Howard Dean (search), credited by many in this convention city with helping the Democrats to rediscover their Democratic roots, declared his mission accomplished Tuesday.

Dean famously introduced himself early in the presidential campaign as representing "the Democratic wing of the Democratic Party (search)," a phrase borrowed from the late Sen. Paul Wellstone that helped propel him to prominence before his swift fall.

"I may not be the nominee, but I can tell you this: For the next hundred days, I'll be doing everything I can to make sure that John Kerry and John Edwards take our country back for the people who built it," Dean said. "Because tonight, we're all here to represent the Democratic wing of the Democratic Party."

The former Vermont (search) governor came to Boston with just 201 delegates pledged to vote for him despite setting fund-raising records before the primaries and caucuses began and rolling up an impressive list of endorsements.

He released those delegates from their commitments earlier in the week and on Tuesday, from the podium where he hoped he would be accepting the presidential nomination, strongly endorsed Kerry and Edwards, his former foes in the presidential contest.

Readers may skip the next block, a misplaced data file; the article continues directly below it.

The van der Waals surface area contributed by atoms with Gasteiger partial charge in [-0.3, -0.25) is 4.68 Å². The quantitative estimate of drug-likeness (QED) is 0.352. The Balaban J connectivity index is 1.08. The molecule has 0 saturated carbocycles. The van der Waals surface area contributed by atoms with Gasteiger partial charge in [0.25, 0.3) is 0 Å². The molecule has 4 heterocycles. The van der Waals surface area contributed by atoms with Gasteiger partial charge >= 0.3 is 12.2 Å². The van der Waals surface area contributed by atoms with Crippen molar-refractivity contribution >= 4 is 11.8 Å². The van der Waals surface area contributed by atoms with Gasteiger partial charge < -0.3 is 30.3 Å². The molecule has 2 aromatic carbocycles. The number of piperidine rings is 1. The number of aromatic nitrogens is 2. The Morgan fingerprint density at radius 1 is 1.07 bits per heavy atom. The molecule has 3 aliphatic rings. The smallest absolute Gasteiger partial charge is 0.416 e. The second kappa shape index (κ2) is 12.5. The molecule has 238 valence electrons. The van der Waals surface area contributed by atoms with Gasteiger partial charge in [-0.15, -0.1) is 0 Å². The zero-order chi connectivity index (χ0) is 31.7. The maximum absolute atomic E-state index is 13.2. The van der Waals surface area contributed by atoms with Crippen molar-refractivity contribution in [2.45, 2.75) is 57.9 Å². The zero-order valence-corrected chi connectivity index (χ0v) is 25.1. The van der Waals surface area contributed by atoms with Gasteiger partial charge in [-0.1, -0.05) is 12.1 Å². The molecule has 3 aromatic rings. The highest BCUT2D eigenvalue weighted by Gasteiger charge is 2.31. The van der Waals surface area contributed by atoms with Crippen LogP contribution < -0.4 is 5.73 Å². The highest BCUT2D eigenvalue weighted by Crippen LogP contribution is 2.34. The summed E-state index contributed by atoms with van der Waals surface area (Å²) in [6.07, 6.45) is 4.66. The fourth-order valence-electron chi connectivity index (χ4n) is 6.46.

"I'm voting for John Kerry and John Edwards because I want to see America restored as the moral leader of the world," Dean said.

As Dean has made the rounds of state delegation meetings during convention week, he has basked in praise for introducing Internet and fund-raising innovations to the presidential campaign.

He has been even more highly celebrated, however, for being the first of the major presidential contenders to challenge his own party and to so frankly criticize President Bush, particularly on Iraq.